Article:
The mercury arc rectifier is an obsolete device for rectifying AC power to DC for high current applications. They were usually found in devices such as elevator and electric train power supplies.
The rectifier is paired with a transformer, which converts the power to the desired voltage, and provides voltage to a high-voltage excitation transformer.
My ASCII art skills are lacking, so please forgive the oddness of this drawing...
( Vacuum )
\ Chamber /
__ \ / __
1 \*\ \ / /*/ 1
\ \ \ / / /
\ \__/ \__/ /
2 ==== ==== 2
1 - Anodes
2 - Excitation anodes
3 - Ignition anode
4 - Cathode pool (Mercury)
The main anodes (1) are connected to the ends of the transformer secondary, with the center tap tied to neutral. This allows the tube to act as a full-wave rectifier. There are also three-phase rectifiers; these have three anodes.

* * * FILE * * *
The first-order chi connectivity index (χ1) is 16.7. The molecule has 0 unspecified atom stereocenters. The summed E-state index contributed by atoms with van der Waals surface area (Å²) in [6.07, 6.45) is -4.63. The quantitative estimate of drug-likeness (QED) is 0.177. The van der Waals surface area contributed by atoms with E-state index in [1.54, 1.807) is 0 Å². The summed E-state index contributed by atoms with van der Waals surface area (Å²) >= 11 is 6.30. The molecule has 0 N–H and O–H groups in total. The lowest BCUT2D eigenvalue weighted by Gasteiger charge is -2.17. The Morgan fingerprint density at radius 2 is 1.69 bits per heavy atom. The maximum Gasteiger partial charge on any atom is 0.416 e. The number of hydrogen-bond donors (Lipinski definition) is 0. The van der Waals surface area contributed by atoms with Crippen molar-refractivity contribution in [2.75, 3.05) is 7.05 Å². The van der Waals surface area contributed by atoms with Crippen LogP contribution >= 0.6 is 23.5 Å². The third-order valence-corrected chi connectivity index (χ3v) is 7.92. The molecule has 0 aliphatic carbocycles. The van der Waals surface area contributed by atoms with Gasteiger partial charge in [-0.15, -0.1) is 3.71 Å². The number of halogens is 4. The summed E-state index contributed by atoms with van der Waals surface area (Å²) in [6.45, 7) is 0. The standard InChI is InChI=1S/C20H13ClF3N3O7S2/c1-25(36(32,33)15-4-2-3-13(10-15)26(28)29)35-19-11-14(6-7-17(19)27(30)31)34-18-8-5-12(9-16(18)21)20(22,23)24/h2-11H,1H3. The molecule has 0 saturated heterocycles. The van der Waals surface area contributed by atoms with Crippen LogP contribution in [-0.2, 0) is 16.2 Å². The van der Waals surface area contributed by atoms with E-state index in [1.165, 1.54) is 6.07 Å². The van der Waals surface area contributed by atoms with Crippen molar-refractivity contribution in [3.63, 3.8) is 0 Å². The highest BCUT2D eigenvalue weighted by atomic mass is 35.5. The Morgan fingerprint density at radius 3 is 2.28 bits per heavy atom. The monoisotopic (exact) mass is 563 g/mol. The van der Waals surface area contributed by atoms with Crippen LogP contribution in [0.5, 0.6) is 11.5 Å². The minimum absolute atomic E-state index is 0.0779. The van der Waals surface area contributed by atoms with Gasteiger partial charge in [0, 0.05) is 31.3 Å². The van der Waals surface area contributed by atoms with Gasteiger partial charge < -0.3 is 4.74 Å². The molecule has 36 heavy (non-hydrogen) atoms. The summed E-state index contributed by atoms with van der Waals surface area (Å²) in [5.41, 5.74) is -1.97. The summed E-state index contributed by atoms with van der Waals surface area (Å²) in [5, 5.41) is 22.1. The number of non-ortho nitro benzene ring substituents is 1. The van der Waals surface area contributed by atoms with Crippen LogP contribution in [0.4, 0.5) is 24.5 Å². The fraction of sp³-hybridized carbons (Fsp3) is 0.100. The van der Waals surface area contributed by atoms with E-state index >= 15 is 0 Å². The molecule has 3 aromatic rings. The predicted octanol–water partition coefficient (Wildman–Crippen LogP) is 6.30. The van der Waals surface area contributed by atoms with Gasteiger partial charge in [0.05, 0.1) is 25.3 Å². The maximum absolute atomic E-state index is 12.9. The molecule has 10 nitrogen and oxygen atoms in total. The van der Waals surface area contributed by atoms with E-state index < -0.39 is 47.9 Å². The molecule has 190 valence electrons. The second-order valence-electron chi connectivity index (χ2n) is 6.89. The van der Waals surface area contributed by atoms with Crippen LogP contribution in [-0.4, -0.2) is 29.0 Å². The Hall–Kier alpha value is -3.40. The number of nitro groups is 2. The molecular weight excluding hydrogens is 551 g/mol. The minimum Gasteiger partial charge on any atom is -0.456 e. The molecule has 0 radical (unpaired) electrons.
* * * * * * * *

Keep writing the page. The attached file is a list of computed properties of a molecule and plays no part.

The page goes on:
The ignition anode (3) is a movable contact, moved by a solenoid from outside the envelope. When the rectifier first receives power, it is not conducting. To start it, a solenoid dips the ignition anode into the cathode pool and lifts it up while applying voltage between it and the pool. As it rises, it draws an arc, ionizing the vapor inside the rectifier.
The excitation anodes, (2), have a high voltage applied between them and the cathode pool. This keeps the mercury ionized, allowing the rectifier to continue operation.
And, last but not least, AC power is applied to the main anodes, and conducts through to the cathode. The rectifier generates lots of heat, visible, and ultraviolet light while operating. The discharge path goes down from the anode into the pool of mercury at the bottom.
The mercury rectifier has mainly been replaced by silicon diodes, but a few can still be found in operation. Since they contain a LARGE amount of mercury (up to several liters!), they can be hazardous if broken or not properly disposed of.